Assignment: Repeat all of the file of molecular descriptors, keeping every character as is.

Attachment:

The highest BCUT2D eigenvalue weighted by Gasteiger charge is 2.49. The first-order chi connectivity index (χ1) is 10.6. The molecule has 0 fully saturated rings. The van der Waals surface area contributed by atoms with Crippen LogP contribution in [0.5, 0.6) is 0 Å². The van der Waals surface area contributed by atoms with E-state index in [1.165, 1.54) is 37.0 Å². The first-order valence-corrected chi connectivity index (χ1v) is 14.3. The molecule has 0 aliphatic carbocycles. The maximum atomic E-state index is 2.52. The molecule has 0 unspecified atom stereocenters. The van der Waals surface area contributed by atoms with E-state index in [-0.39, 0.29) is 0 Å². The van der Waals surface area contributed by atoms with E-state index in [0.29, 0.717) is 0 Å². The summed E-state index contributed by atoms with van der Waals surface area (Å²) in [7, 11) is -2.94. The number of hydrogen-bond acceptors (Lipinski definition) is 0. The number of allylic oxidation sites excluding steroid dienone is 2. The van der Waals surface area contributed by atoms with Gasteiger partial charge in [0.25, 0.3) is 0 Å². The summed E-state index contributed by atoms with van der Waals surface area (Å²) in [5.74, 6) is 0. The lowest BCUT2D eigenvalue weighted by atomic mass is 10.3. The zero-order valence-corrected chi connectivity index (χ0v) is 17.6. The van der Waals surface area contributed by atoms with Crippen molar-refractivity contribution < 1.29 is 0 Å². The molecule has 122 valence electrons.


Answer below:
The highest BCUT2D eigenvalue weighted by Gasteiger charge is 2.49. The first-order chi connectivity index (χ1) is 10.6. The molecule has 0 fully saturated rings. The van der Waals surface area contributed by atoms with Crippen LogP contribution in [0.5, 0.6) is 0 Å². The van der Waals surface area contributed by atoms with E-state index in [1.165, 1.54) is 37.0 Å². The first-order valence-corrected chi connectivity index (χ1v) is 14.3. The molecule has 0 aliphatic carbocycles. The maximum atomic E-state index is 2.52. The molecule has 0 unspecified atom stereocenters. The van der Waals surface area contributed by atoms with E-state index in [-0.39, 0.29) is 0 Å². The van der Waals surface area contributed by atoms with E-state index in [0.29, 0.717) is 0 Å². The summed E-state index contributed by atoms with van der Waals surface area (Å²) in [7, 11) is -2.94. The number of hydrogen-bond acceptors (Lipinski definition) is 0. The number of allylic oxidation sites excluding steroid dienone is 2. The van der Waals surface area contributed by atoms with Gasteiger partial charge in [0.25, 0.3) is 0 Å². The summed E-state index contributed by atoms with van der Waals surface area (Å²) in [5.74, 6) is 0. The lowest BCUT2D eigenvalue weighted by atomic mass is 10.3. The zero-order valence-corrected chi connectivity index (χ0v) is 17.6. The van der Waals surface area contributed by atoms with Crippen molar-refractivity contribution < 1.29 is 0 Å². The molecule has 122 valence electrons.